Gardening guru Eddie began planting and growing at 12
WAXING lyrical over Eddie Parker's garden comes as naturally as trimming the hedge or smelling the roses.
Indeed, if a picture can paint a thousand words, filling this page with all-star adjectives would be simplicity itself.
At 86, Eddie shows no sign of slowing down, whether he's busy in his modestly-sized patch at Poltimore Lawn, Barnstaple, or on his allotment a short walk away.
Nor are there any signs of quality loss amid advancing years, if awards are any guide. Not only was Eddie judged to cultivate the best plot at Bryant Fields allotments in 2010, 2011 and again this year, but he's still raking in a barrow-load of cups and class cards at local shows.
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Best in show at Goodleigh 2013 and, in recent years, major awards at Tawstock, Landkey, Molland and Filleigh, let it be known that Eddie is still a force to be respected among the veg men.
Yet, however productive and perfect his allotment, his 30ft by 20ft back garden is simply a joy to behold, reflecting horticultural skills honed from a love of the soil stretching back more than 70 years.
"I started gardening at 12 years old," he says proudly. "And I learned all about it through making mistakes on the way."
So it is no surprise that his numerous fibrous and tuberous begonias that light up a side bed and tumble from fence and walls like fiery cascades are products of this long-established mastery.
Eddie is the son of a farm labourer who never claimed to be a gardening guru. "He grew all our veg and we were self-sufficient," recalls Eddie. "It was the only way in those days."
Fiercely proud of his working class roots, he says: "I am not a rich man, but what I have got I worked hard for."
Most of his working life mirrored that of his dad as an agricultural worker, followed by 17 years in the abattoir at North Devon Meat.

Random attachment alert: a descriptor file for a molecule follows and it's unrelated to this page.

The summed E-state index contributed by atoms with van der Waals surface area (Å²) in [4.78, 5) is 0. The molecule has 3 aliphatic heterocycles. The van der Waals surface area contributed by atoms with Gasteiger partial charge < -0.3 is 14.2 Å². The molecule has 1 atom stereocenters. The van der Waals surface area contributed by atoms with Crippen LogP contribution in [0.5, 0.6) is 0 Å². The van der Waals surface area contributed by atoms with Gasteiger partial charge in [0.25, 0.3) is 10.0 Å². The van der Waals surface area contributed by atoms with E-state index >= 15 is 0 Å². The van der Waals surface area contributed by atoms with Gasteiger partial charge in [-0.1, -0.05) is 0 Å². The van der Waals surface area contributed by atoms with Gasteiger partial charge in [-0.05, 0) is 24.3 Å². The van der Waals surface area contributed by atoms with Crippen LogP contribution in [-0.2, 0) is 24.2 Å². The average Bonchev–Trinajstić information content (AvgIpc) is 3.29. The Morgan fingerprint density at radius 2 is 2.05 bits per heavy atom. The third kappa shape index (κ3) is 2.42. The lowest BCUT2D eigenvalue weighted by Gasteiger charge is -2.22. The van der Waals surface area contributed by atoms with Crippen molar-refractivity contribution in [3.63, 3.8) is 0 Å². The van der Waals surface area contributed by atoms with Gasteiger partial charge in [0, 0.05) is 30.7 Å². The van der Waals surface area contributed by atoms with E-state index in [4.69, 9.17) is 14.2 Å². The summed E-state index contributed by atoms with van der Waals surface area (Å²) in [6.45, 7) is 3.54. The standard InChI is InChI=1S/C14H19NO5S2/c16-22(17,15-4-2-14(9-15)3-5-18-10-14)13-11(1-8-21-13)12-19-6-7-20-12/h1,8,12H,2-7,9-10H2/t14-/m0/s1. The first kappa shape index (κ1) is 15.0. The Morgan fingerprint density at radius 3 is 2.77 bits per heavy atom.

On retirement at 65, Eddie sunk all his energies into his allotment and a garden he has worked for lovingly for almost half a century.
Fate dealt a timely hand of fortune when the plot next to his at Bryant Fields became vacant. His daughter and son-in-law, Rosemary and Barry Humphries, took it over and, says Rosemary, "it's very handy for getting tips passed on by Dad."
Many fellow plot-holders still indulge in Q & A sessions with Eddie on site and it's a rare moment when a question fails to deliver an accurate answer.
During summertime Eddie is often ready for allotment action as early as 6am. He enjoys the cool of early morning and usually puts in three or four hours' work among his formidable collection of fruit and veg – from potatoes to peas and beetroot to brussels sprouts. Another benefit of arriving with the lark is getting maximum water pressure from his hosepipe ahead of "rush hour" when everyone wants to switch on the taps and, as a result, slow the flow.
At home in the greenhouse, he raises his fibrous begonias from seed and the tuberous species with those mighty and vivid blooms from, well, the tubers themselves.
These he starts off in spring facing upsidedown into the compost so the plants' shoots – looking white and sickly – will be prompted into growth. After two or three weeks, Eddie turns the tubers over knowing that the roots won't be far behind.
This method ensures strong, healthy tubers leading to strong and vigorous begonias.
Eddie, champion allotment holder, dedicated gardener, father-of-four, grandad to eight and great-grandad to 12, is a consummate rosy-cheeked advertisement for healthy living among the blooms and the beans.
With typical dry wit, he said: "The cemetery is just down the road and over the wall. I've always said I'd prefer to be this side than on the other for now. But if I die on the allotment with my boots on I would die happy."
A little premature, perhaps. Both Eddie's father and grandfather enjoyed a lifespan of 92 years. No worries yet, then, for one of North Devon's youngest 86-year-olds.